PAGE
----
It would be great if we can always eat the freshest seasonal local ingredients at any time. But in Korea, because of our brutal winters, we use a lot of preservation techniques in our cooking. We harvest the best ingredients when it’s in season and store them. One example would be Bugak, our signature menu from Hansikgongga. Bugak is made by thinly slicing vegetables or seaweed coated in a glutinous rice paste. It has to be dried for 1 to 3 days and then deep-fried before serving. I use the phrase “food encasing seasons”, because just like traditional Korean jang (sauces), kimchi and jang-a-chi (pickled food), it preserves seasonal ingredients for a long time. These are techniques that were passed down by our wise ancestors.

 

Much like Chinese cuisine, Korean food is still not considered as high end enough. Why do you think this is?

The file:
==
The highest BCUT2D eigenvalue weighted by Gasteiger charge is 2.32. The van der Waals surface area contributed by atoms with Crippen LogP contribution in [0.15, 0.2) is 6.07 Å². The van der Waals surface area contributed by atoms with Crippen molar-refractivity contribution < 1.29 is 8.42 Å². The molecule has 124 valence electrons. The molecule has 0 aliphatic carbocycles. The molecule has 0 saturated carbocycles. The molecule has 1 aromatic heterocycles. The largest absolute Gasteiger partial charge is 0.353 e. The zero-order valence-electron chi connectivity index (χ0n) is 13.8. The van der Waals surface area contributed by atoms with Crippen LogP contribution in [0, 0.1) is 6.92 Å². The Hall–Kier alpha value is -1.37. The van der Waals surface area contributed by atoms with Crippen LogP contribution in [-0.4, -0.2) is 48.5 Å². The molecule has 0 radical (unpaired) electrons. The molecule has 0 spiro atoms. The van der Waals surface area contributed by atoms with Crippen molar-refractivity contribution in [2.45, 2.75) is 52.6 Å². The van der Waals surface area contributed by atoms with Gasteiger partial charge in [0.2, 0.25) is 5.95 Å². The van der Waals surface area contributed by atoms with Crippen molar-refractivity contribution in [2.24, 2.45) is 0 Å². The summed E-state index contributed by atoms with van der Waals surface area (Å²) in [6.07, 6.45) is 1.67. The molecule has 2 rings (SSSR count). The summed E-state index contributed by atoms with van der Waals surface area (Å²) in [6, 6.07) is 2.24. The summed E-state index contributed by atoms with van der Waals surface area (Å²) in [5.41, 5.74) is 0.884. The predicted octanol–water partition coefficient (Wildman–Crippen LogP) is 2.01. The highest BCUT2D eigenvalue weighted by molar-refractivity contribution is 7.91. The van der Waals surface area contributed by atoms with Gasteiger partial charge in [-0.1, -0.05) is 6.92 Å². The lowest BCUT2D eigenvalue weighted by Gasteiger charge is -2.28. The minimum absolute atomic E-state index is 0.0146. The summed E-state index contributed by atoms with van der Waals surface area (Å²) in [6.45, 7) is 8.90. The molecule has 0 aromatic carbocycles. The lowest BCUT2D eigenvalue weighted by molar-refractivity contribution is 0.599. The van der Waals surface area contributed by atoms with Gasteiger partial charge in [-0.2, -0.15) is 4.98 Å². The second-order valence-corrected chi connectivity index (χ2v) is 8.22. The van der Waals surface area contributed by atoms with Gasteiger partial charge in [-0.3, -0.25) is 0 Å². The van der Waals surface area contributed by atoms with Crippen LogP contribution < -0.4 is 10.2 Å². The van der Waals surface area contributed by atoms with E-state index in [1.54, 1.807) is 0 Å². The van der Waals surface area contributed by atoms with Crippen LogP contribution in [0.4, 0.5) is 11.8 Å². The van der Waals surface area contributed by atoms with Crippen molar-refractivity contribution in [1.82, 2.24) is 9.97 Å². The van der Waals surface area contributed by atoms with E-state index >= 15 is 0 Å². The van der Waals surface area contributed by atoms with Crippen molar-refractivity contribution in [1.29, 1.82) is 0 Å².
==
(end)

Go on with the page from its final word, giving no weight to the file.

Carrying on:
In my opinion, there is a myriad of stereotypes that surround Asian cuisine and the global knowledge and awareness of these cuisines are still very little. For example, people tend to think that Korean food is mostly spicy and salty. Only very few dishes, like Korean barbecue, kimchi [fermented cabbage] and bibimbap [rice topped with sautéed vegetables and meat] are known globally. Many foreign guests are surprised by my food. They ask me if it’s really Korean food. This is because the culture is not well known and the global knowledge about the culture is fragmentary — people do not know the background.

What do you think of fine dining today?